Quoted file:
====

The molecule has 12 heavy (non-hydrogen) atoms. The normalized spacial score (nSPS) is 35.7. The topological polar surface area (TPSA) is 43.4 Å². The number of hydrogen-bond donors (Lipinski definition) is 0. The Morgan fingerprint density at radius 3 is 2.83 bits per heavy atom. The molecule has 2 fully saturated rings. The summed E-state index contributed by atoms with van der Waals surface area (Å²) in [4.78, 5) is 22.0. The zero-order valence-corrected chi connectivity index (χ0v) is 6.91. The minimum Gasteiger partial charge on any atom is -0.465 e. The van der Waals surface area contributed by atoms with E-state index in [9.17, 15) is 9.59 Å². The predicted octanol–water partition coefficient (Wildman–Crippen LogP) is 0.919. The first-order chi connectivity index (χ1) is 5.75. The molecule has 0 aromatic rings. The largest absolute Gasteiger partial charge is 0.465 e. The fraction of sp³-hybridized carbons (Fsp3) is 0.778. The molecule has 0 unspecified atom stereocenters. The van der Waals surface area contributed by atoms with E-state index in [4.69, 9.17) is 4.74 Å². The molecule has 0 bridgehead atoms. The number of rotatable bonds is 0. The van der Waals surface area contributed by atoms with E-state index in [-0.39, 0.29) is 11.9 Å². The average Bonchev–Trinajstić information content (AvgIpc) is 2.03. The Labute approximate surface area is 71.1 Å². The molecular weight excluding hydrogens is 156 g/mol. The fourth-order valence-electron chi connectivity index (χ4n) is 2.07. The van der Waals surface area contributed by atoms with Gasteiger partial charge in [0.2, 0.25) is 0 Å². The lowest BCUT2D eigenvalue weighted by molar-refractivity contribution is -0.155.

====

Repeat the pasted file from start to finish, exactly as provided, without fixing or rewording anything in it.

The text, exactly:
The molecule has 12 heavy (non-hydrogen) atoms. The normalized spacial score (nSPS) is 35.7. The topological polar surface area (TPSA) is 43.4 Å². The number of hydrogen-bond donors (Lipinski definition) is 0. The Morgan fingerprint density at radius 3 is 2.83 bits per heavy atom. The molecule has 2 fully saturated rings. The summed E-state index contributed by atoms with van der Waals surface area (Å²) in [4.78, 5) is 22.0. The zero-order valence-corrected chi connectivity index (χ0v) is 6.91. The minimum Gasteiger partial charge on any atom is -0.465 e. The van der Waals surface area contributed by atoms with E-state index in [9.17, 15) is 9.59 Å². The predicted octanol–water partition coefficient (Wildman–Crippen LogP) is 0.919. The first-order chi connectivity index (χ1) is 5.75. The molecule has 0 aromatic rings. The largest absolute Gasteiger partial charge is 0.465 e. The fraction of sp³-hybridized carbons (Fsp3) is 0.778. The molecule has 0 unspecified atom stereocenters. The van der Waals surface area contributed by atoms with E-state index in [4.69, 9.17) is 4.74 Å². The molecule has 0 bridgehead atoms. The number of rotatable bonds is 0. The van der Waals surface area contributed by atoms with E-state index in [-0.39, 0.29) is 11.9 Å². The average Bonchev–Trinajstić information content (AvgIpc) is 2.03. The Labute approximate surface area is 71.1 Å². The molecular weight excluding hydrogens is 156 g/mol. The fourth-order valence-electron chi connectivity index (χ4n) is 2.07. The van der Waals surface area contributed by atoms with Gasteiger partial charge in [0.2, 0.25) is 0 Å². The lowest BCUT2D eigenvalue weighted by molar-refractivity contribution is -0.155.